Artisanal producers are also bringing unique product to market. Both Sideroad Farm and Little Sisters Chicken produce pasture-raised chicken. “There’s a lot of demand for that,” Patrick notes. “This program has allowed us to expand to meet that demand.” The Willemses also use non-GMO feed. The Kitchens did as well but have since switched to certified organic.

Sideroad Farm’s birds start off in a brooder room the couple built. The Kitchens then put them out to pasture for an eight-week grow out under the watchful eye of a lama. They have a hut surrounded by an electric fence, which they move each year.

Apart from the marketing appeal of pastured chicken, the producers say it also compliments their vegetable business. “This year our potatoes and squash are growing on our chicken ground from last year,” Tony says, citing the manure benefits. “There are a lot of synergies between livestock and market gardening.”



Learning the trade
Since many artisanal growers are new to chicken production, they’ve had a learning curve. “I had one flock that didn’t go too great,” Tony admits. “It was just about making sure I had the right weights. I’ve had to hold onto a few birds an extra week.” He’s had a few commercial barn friends come by to help. CFO also has advisors who answer his questions.

Artisanal farmers are audited according to the board’s on-farm food safety and animal care standards. They’re given guidebooks for both programs, which Country Plaid Farm’s Korcheski refers to as her “chicken bibles”. “They force you to uphold that quality,” she says, noting that the books cover issues like stocking density and humidity control.

And producers say the audits themselves are great learning experiences. Sideroad Farm has been audited two times thus far. “To be honest, our experience with CFO has been great,” Patrick says. “The auditing process is both thorough and constructive. In my opinion there’s really a focus on making you a better farmer.”

To further help growers, CFO offers an online portal with a myriad of resources and tools. What’s more, now that the program is three years old the board is connecting new entrants with more experienced farmers for peer-to-peer learning. Those links are being established at annual meetings and through a Facebook page exclusively for participants to support each other. “The board is really committed to helping this group nurture their business,” Goodish says.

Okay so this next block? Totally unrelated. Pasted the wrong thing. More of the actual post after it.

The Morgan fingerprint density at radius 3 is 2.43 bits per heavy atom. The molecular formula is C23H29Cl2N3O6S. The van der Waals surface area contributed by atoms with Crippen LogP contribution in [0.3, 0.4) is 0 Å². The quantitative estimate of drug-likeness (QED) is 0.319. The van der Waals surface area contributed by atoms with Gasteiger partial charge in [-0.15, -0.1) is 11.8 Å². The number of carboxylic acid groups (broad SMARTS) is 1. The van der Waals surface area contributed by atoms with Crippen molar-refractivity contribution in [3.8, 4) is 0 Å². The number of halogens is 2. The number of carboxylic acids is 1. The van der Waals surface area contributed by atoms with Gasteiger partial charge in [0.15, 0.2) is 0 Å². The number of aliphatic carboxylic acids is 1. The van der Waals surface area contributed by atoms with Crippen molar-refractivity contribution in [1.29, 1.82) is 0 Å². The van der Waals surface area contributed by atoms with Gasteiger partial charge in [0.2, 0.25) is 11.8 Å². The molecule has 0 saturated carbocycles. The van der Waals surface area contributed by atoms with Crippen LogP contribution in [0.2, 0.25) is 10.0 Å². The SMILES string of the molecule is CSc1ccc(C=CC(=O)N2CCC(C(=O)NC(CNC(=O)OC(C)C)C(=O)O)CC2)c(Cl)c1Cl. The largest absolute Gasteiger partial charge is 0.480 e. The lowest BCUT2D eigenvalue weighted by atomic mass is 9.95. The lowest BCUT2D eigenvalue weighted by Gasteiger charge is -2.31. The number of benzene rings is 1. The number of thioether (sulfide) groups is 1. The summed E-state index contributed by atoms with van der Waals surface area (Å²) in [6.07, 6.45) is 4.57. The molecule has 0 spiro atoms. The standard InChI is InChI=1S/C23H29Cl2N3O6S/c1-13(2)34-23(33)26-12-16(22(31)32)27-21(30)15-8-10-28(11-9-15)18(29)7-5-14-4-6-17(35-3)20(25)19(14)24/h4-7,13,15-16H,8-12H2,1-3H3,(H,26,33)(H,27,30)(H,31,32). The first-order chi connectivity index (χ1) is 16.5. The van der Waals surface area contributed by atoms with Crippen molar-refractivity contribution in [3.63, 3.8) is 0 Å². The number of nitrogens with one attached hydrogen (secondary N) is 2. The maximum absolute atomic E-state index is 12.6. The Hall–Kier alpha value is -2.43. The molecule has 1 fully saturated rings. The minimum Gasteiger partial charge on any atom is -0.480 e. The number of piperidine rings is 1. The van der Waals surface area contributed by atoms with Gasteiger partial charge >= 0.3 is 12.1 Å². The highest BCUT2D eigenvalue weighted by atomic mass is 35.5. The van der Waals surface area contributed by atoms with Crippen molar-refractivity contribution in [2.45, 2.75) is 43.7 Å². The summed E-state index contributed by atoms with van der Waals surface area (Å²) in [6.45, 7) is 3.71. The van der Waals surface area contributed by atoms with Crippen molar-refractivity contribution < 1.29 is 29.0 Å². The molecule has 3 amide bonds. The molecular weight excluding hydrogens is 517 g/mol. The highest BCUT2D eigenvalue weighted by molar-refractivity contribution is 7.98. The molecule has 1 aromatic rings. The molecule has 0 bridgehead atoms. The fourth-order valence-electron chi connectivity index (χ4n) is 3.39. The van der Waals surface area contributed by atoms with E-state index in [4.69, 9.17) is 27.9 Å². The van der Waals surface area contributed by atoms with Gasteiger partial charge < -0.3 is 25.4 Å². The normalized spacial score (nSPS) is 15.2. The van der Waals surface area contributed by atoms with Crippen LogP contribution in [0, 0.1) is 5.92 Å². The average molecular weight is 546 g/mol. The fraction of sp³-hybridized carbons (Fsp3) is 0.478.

Plan of entry
One of the biggest challenges artisanal producers share is learning how to market their product. The Kitchens had already amassed an impressive client list from their vegetable business, which they leveraged for their chicken venture. Social media has also been huge. They use it to educate consumers about their product and how they treat their birds.

But before all that producers need to decide on their flock size. To help, the board sends reps to applicants’ farms to have frank discussions about the their business plans. “We really try to be realistic about how many chickens they can actually sell,” says Patricia Shanahan, who oversees the program.

The Kitchens decided on a scaled approach. They grew 1,500 birds in their first year, 2,400 the year after and now they’re up to 3,000. With a diverse mix of customers in Owen Sound, Collingwood and Toronto, they’ve had no issues selling product. They offer a meat delivery program and supply local restaurants. They’re even in the midst of building an on-farm store.

Where they really thrive is in farmers markets. That’s because as the local food trend grows customers are asking more questions about where their food comes from. A farmers market provides the perfect venue to interact directly with the public to educate them about their product. The couple even invite market goers to their farm to show how they care for their birds. “I think transparency is important,” Patrick says. “This is our passion so we’re more than happy to talk about it.”

Looking forward, the Kitchens are undecided about taking their broiler business to the next level. “Whether we use it as a stepping stone or sit tight with 3,000 birds we haven’t made a final decision,” Patrick says. “But this experience would be invaluable if we do go that route.”

Meanwhile, CFO expects the program to keep  expanding. It began accepting more applications in August and demand from smaller-scale farmers remains high. In addition, the organization is getting a lot of repeat growers as well. “People in the program are very pleased with their outcomes, markets and business brands,” Goodish reveals. “So they continue to grow year after year.”